A famous capitalist once conjectured that competition is healthy, and the creators of the Orlando Film Festival have put that theory to a successful test over the last seven years, building their event into the second biggest film fest in Central Florida. The Florida Film Festival is still tops, but the presence of another major show has helped boost the reputation of Orlando's film community.
"We started [in 2006]. We had a film out there … and went around to festivals all over the country," chairman and co-founder M. Brett Jaffee says.
During his travels, people asked Jaffee about the Orlando festival scene. "We have the Florida Film Festival, which is huge and wonderful and awesome," he told them, "and actually I had a film in the Florida Film Festival, [but] we decided to plant our flag, have a film festival [of our own]. We knew [the Cobb Theatres Plaza Cinema Café] was coming [and would make a great home for the event]."
Until the Plaza Cinema Café was built, however, the festival spent a couple of years at CityArts Factory, with what Jaffee describes as just one-and-a-half screens, thanks to the obstructed view of one screen. From those humble beginnings, the festival has grown to a 12-screen, 142-film event that spans five days.
Jaffee and executive director Daniel Springen, whose first role with the festival was participating filmmaker, point to four factors that make their festival unique: the convenient downtown location on Orange Avenue, their treatment of the filmmakers, Q&As after most of the films and cheap tickets ($10 a day, $30 for the whole festival and $100 for a top-notch VIP pass that includes party access, priority seating and even free Stella Artois).
"I felt when I was a filmmaker in the festival that I was well taken care of," Springen says. "I know that my main focus coming in [as director] was, because I'm a filmmaker as well, was just making sure that when the filmmakers come in, that they are treated like royalty, because they created a piece of art that will live on forever and ever and ever, and they just – nobody will ever see their films, except at film festivals. Some of them, yes, will get distribution, but these short-film makers [won't]."
And for those who don't find distribution, Jaffee adds, "This is their Oscar, this is their world premiere. … What we found is we could treat filmmakers, because of our connections, to a style that they weren't accustomed to. … We also removed all barriers to entry. We made it free to attend … and we brought in really big films.
"We've evolved since then," he continues. "We can't be a free festival, … but what we can do is practically give away the seats. … And we have had over 100-percent growth every year we've had the festival."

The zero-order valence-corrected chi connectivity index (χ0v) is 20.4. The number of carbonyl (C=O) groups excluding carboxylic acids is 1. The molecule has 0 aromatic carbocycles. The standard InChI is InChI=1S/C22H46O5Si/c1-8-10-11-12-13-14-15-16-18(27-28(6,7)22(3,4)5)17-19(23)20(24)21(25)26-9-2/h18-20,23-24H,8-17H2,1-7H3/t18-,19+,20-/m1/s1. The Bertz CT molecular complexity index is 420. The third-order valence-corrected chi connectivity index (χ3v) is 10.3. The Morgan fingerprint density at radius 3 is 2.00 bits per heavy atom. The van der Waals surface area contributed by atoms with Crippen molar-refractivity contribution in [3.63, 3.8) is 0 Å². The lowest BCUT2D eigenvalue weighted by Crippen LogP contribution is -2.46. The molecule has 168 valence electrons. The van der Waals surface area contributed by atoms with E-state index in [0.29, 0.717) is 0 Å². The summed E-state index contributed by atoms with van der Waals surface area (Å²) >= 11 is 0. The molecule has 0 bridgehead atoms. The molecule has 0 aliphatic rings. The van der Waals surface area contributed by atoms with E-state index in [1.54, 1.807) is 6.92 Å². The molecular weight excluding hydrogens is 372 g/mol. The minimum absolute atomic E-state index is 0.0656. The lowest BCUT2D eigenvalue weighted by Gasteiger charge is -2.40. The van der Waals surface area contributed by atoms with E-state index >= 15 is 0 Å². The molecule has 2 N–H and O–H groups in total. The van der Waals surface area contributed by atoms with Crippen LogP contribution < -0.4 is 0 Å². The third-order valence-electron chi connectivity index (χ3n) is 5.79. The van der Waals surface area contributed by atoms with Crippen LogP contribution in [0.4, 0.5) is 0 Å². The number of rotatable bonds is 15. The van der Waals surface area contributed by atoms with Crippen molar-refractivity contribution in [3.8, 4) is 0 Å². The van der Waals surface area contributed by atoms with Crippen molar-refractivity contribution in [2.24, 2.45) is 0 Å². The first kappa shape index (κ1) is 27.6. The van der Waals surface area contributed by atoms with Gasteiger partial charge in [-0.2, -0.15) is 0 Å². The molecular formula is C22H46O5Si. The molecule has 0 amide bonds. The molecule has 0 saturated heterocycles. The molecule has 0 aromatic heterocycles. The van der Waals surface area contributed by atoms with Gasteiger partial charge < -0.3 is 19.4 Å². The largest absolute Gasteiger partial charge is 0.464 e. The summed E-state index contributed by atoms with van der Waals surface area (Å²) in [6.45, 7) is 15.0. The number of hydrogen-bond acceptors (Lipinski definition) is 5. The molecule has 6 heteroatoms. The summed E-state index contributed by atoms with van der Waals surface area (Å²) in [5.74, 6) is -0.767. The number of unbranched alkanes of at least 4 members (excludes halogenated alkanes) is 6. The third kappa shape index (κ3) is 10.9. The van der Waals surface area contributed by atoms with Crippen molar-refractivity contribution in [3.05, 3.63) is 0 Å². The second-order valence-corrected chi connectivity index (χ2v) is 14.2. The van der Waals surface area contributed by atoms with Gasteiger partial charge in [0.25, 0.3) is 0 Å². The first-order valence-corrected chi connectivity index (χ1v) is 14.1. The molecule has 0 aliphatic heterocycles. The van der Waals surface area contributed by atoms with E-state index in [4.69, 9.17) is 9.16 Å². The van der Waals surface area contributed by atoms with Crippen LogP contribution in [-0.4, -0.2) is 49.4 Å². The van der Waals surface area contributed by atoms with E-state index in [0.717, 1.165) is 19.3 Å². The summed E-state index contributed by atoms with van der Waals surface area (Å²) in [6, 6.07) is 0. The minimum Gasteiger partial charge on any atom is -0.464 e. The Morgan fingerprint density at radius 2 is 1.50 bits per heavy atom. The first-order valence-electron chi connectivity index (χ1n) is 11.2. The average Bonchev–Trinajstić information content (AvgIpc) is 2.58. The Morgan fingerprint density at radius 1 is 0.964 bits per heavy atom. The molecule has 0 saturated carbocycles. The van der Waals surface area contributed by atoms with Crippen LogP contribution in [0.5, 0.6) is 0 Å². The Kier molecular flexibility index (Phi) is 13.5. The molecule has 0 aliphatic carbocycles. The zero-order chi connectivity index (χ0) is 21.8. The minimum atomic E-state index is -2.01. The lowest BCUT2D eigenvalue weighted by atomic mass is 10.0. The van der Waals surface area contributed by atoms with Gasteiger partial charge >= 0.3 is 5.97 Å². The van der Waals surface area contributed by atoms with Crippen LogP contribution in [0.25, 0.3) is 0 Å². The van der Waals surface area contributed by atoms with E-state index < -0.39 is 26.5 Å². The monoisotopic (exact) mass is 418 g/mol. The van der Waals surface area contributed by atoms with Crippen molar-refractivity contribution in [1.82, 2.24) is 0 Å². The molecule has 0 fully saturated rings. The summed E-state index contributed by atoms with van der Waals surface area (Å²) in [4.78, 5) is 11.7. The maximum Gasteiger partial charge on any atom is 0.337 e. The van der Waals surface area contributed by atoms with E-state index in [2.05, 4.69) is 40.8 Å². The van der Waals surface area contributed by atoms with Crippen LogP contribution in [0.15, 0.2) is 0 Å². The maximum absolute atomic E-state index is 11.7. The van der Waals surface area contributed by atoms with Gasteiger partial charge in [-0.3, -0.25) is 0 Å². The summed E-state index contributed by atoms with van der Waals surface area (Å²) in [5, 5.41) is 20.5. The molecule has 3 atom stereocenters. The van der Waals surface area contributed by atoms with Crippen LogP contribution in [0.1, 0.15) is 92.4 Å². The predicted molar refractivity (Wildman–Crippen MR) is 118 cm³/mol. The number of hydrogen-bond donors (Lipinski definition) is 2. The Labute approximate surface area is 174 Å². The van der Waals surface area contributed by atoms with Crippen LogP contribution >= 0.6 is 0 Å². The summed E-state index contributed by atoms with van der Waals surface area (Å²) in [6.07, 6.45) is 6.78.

So what can festival-goers expect, other than the rock-bottom ticket prices?
"The best part is we know that 99.9 percent of Central Florida has never seen any of these films because they are not mainstream-released," Jaffee says, theorizing that the number of national and Southeast premieres (though the festival does have some) isn't as important as the quality. "So it doesn't matter if they've played here or there. If they're a good film, we're gonna hold them up.
"Also, most of Central Florida hasn't seen these theaters," Jaffee says. "When people walk in, they're blown away with how comfortable it is. [Everything] is all right here. You can leave one theater and go into another. … It's the best location I've ever really seen for a festival."
But are the films any good? Critiques of all 40 features and 102 shorts (all digital for the first time) are beyond the scope of this article, so it's best to peruse orlandofilmfest.com, read the descriptions and try your luck. But for a brief taste, here are three of the most highly anticipated entries:
"It's a cute comedy," Springen says of Bad Parents, which is making its Southeast debut as this year's opening-night feature. It stars Janeane Garofalo, Cheri Oteri and Christopher Titus, and both Oteri and Titus will be in attendance. "It's not family friendly. ... It's soccer moms personified just to the point of absurdity." All of that is true, but the clever, dark conceit is not put to good use in this amateurish, unfunny clunker from director/writer Caytha Jentis.
The Story of Luke
Unlike Bad Parents, this film has its heart in the right place, though its brain is sometimes absent. It's an often touching, coming-of-age comedy/drama about an autistic young adult pursuing his dreams, but it's dragged down by an unpolished script and transparent performances, including a misguided Seth Green, who might be attending the festival.
Director/writer Debbie Goodstein's drama, stars the always-reliable Chazz Palminteri as a father trying to provide for his family while fighting his inner demons. It's got more to offer than the others, but it, too, is partially derailed by script problems and a single performance: Andie MacDowell, with the worst accent this side of Tommy Wiseau. However, festival-goers should take note of the debut of MacDowell's daughter, Rainey Qualley, who outshines her mom in both beauty and talent.
But no festival should be judged by just three entries. Most have their share of clunkers and fillers, destined to never see the light of day, or the dark of a cinema, again. Conversely, there will assuredly be a few flicks that, by themselves, justify the admission. And if you're lucky, you might just find one that reminds you why film festivals are culturally crucial. But if you can't, don't despair, as the festival is hosting a special event in honor of Milos Forman's 80th birthday. Man on the Moon, One Flew Over the Cuckoo's Nest and Amadeus will be shown on Saturday night. Although the master director is too ill to attend, the festival plans a Q&A with him by live feed. It promises to be this year's highlight.
Plaza Cinema Café
155 S. Orange Ave.
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